A river otter lurks near an American mink's den in this trail camera photo. Credit: Courtesy of Savannah Navas, Joshua McCoy and Hannah Gilds

Over the past several months we’ve established the fact that using trail cams to capture images of animals can be a lot of fun. Thanks to today’s installment, we’ve also learned that those photos can play key roles in serious research.

Joshua McCoy, an organismal biology major at Messiah University in Mechanicsburg, Pennsylvania, reached out with photos he thought Bangor Daily News readers would enjoy.

“Two of my fellow students and I are working on a research project on temporal den behavior patterns in American mink, and as part of our research we set up a number of game cameras throughout our campus area,” McCoy said.

The photo shows a river otter, which McCoy and his research partners, Savannah Navas and Hannah Gilds, did not expect.

An American mink with a wound on its neck is shown in this trail camera photo. Researchers think the wound might have been sustained during a struggle with a river otter. Credit: Courtesy of Savannah Navas, Joshua McCoy and Hannah Gilds

“This was the only photo footage that we acquired of the otter throughout our documentation period, which began in early March and is still ongoing,” McCoy said. “The sighting was an oddity mainly because the river otter is not listed as a well-established species in Cumberland County, Pennsylvania. The PA Game Commission website lists the eastern half of Cumberland County as an area where the otter is ‘poorly established.’ The river otter was reintroduced to the Susquehanna River, after being extirpated in the 20th century. Furthermore, according to Dr. David Foster, my professor and overseer of this research project, this is the first documented river otter sighting on the campus of Messiah University.”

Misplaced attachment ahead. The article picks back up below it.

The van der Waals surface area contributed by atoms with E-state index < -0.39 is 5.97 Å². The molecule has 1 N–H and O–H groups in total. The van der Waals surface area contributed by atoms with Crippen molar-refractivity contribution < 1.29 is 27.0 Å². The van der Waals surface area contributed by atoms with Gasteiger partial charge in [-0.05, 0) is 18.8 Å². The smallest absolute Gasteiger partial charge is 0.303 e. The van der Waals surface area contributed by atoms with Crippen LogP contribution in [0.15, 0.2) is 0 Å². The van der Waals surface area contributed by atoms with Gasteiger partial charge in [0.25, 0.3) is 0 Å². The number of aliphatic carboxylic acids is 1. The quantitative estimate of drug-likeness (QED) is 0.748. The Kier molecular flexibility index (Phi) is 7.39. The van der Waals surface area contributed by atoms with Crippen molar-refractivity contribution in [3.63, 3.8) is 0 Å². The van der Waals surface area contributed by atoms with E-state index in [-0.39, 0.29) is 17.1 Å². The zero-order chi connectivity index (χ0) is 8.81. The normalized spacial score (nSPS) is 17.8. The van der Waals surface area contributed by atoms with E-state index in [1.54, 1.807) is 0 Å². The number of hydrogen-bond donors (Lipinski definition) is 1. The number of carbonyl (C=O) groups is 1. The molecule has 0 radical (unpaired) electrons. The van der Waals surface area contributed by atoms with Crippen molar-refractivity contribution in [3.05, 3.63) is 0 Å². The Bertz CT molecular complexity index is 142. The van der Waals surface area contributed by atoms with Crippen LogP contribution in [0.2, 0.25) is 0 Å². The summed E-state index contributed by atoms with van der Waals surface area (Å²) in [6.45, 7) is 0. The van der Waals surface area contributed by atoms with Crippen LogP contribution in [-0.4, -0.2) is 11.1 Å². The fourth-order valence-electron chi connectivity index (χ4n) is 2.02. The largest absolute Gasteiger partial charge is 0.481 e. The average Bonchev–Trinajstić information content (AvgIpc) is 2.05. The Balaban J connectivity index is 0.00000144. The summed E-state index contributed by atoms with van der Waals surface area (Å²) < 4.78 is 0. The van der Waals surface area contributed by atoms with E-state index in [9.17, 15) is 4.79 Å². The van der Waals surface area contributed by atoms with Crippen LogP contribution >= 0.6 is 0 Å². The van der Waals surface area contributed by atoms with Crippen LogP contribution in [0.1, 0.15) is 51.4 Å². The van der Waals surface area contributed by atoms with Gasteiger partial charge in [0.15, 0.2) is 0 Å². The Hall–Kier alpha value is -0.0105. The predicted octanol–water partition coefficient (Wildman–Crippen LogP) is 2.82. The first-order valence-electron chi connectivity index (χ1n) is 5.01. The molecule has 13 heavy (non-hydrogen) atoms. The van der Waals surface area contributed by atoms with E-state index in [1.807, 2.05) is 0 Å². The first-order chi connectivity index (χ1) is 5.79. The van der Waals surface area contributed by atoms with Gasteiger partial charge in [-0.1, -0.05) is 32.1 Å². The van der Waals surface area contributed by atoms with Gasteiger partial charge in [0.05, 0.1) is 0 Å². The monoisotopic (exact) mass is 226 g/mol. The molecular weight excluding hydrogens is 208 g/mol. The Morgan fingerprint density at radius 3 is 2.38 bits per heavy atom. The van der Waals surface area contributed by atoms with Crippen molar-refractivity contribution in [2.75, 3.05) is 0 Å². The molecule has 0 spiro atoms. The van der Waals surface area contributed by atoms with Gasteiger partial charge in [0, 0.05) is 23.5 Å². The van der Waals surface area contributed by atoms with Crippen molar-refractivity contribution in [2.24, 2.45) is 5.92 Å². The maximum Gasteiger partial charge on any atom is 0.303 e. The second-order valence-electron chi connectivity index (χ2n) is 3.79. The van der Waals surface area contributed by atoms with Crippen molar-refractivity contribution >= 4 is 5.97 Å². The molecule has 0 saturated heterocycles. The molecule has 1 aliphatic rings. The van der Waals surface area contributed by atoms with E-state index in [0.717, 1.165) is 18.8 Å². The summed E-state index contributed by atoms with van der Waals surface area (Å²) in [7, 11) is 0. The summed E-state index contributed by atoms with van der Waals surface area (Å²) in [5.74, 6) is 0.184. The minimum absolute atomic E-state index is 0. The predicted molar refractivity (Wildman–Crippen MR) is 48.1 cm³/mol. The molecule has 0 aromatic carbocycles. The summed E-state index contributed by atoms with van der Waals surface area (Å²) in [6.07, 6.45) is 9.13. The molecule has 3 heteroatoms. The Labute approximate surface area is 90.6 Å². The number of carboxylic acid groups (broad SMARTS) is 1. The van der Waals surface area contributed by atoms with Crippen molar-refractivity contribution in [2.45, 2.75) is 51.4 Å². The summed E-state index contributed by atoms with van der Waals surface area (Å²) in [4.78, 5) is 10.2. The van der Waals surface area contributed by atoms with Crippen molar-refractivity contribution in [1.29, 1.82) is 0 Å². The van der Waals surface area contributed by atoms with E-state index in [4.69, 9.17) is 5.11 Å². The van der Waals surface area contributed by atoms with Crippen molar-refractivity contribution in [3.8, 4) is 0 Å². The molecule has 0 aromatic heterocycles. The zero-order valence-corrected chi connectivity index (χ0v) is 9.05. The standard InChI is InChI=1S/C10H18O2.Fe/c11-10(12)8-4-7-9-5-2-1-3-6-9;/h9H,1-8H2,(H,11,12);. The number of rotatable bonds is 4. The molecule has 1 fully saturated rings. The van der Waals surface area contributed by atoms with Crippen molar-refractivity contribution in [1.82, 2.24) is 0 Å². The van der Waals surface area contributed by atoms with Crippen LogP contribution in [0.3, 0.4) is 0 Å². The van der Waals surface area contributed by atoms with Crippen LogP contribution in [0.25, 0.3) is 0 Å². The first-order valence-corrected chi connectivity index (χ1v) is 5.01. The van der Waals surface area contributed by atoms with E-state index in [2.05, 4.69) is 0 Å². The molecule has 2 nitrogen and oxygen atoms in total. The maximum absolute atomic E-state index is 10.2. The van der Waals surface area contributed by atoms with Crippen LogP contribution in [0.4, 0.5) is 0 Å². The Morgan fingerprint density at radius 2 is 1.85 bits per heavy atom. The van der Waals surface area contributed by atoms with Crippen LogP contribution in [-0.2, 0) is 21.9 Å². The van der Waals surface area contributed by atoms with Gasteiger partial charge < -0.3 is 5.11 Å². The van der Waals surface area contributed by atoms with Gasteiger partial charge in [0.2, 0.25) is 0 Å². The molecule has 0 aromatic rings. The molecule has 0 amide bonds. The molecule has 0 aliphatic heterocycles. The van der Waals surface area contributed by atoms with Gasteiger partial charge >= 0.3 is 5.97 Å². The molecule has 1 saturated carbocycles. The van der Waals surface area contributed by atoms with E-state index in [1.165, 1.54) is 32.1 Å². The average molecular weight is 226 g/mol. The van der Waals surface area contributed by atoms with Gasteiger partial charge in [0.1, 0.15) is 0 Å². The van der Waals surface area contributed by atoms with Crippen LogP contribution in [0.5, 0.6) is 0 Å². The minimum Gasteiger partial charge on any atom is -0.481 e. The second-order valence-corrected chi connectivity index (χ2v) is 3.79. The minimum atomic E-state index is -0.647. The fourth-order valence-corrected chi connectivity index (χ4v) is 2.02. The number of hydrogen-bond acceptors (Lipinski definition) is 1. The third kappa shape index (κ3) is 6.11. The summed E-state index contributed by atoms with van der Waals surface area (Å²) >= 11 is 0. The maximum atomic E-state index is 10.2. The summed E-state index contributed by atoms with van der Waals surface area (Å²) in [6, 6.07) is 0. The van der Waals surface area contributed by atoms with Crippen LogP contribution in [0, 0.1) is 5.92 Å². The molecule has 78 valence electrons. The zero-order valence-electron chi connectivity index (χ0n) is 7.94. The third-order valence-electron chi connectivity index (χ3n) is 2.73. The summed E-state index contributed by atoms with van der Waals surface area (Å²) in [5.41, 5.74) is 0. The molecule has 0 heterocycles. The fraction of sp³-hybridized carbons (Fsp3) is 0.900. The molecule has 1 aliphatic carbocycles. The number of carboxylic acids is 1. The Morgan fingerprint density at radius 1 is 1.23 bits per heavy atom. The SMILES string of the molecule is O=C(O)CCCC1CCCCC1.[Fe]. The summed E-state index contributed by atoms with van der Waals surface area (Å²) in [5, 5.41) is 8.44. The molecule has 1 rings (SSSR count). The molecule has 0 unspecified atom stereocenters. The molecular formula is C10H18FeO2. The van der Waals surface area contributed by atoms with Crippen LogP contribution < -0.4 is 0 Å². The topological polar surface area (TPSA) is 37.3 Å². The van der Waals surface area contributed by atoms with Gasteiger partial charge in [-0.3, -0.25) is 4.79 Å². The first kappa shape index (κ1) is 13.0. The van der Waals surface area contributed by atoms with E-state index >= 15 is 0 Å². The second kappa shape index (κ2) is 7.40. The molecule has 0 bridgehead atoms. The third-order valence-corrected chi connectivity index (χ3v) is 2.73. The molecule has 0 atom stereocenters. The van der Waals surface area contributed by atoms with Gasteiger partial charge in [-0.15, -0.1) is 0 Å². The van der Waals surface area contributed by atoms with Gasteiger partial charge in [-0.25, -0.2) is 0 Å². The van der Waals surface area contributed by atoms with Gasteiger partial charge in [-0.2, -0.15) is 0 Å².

And there’s some evidence that the mink that lives in the den is not a big fan of the otter’s presence.

“We did also notice one other interesting detail. In several of our photos of a mink entering and exiting its burrow we noticed a prominent wound on the back of the mink’s neck,” McCoy said. “We had initially attributed this to conflict with another mink, but we now believe it may have been from the otter.”

Do you have a trail camera photo or video to share? Send it to jholyoke@bangordailynews.com and tell us “I consent to the BDN using my photo.” In order to prevent neighbors from stopping by to try to tag particularly large bucks, moose or bears, some identities and towns of origin may be omitted. If you can’t view the photos or video mentioned in this story, go to bangordailynews.com.

John Holyoke

John Holyoke has been enjoying himself in Maine's great outdoors since he was a kid. He spent 28 years working for the BDN, including 19 years as the paper's outdoors columnist or outdoors editor. While...